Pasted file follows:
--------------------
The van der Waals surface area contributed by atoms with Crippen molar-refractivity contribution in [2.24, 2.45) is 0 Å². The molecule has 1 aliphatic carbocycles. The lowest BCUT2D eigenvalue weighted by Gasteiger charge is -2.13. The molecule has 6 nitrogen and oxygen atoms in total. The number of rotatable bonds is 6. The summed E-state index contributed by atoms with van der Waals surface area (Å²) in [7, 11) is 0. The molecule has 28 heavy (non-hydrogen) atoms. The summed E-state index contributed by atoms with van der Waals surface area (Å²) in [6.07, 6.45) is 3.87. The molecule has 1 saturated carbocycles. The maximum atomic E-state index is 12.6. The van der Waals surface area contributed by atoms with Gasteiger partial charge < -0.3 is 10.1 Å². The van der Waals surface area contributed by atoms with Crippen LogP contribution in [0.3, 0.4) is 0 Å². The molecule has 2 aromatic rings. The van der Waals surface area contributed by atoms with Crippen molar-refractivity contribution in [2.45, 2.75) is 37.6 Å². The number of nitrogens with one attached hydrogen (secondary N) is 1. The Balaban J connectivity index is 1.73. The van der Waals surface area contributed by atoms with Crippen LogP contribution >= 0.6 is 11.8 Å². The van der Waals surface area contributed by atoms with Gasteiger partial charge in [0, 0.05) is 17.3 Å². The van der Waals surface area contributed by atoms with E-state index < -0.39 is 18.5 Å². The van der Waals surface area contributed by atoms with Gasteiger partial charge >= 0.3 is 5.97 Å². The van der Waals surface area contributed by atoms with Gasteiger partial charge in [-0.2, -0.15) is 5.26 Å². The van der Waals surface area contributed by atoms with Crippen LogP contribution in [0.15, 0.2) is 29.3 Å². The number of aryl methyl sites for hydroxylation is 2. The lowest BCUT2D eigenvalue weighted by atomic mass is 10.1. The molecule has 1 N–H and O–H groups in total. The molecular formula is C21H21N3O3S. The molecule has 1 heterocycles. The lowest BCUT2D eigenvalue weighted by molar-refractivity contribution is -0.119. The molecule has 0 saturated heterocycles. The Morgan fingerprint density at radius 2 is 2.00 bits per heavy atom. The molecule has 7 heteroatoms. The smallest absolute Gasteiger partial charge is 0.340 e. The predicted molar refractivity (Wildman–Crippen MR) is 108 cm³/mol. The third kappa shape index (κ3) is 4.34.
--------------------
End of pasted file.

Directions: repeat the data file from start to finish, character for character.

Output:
The van der Waals surface area contributed by atoms with Crippen molar-refractivity contribution in [2.24, 2.45) is 0 Å². The molecule has 1 aliphatic carbocycles. The lowest BCUT2D eigenvalue weighted by Gasteiger charge is -2.13. The molecule has 6 nitrogen and oxygen atoms in total. The number of rotatable bonds is 6. The summed E-state index contributed by atoms with van der Waals surface area (Å²) in [7, 11) is 0. The molecule has 28 heavy (non-hydrogen) atoms. The summed E-state index contributed by atoms with van der Waals surface area (Å²) in [6.07, 6.45) is 3.87. The molecule has 1 saturated carbocycles. The maximum atomic E-state index is 12.6. The van der Waals surface area contributed by atoms with Gasteiger partial charge < -0.3 is 10.1 Å². The van der Waals surface area contributed by atoms with Crippen LogP contribution in [0.3, 0.4) is 0 Å². The molecule has 2 aromatic rings. The van der Waals surface area contributed by atoms with Crippen molar-refractivity contribution in [2.45, 2.75) is 37.6 Å². The number of nitrogens with one attached hydrogen (secondary N) is 1. The Balaban J connectivity index is 1.73. The van der Waals surface area contributed by atoms with Crippen LogP contribution >= 0.6 is 11.8 Å². The van der Waals surface area contributed by atoms with Gasteiger partial charge in [0, 0.05) is 17.3 Å². The van der Waals surface area contributed by atoms with E-state index < -0.39 is 18.5 Å². The van der Waals surface area contributed by atoms with Gasteiger partial charge >= 0.3 is 5.97 Å². The van der Waals surface area contributed by atoms with Gasteiger partial charge in [-0.2, -0.15) is 5.26 Å². The van der Waals surface area contributed by atoms with Crippen LogP contribution in [0.15, 0.2) is 29.3 Å². The number of aryl methyl sites for hydroxylation is 2. The lowest BCUT2D eigenvalue weighted by atomic mass is 10.1. The molecule has 1 N–H and O–H groups in total. The molecular formula is C21H21N3O3S. The molecule has 1 heterocycles. The lowest BCUT2D eigenvalue weighted by molar-refractivity contribution is -0.119. The molecule has 0 saturated heterocycles. The Morgan fingerprint density at radius 2 is 2.00 bits per heavy atom. The molecule has 7 heteroatoms. The smallest absolute Gasteiger partial charge is 0.340 e. The predicted molar refractivity (Wildman–Crippen MR) is 108 cm³/mol. The third kappa shape index (κ3) is 4.34.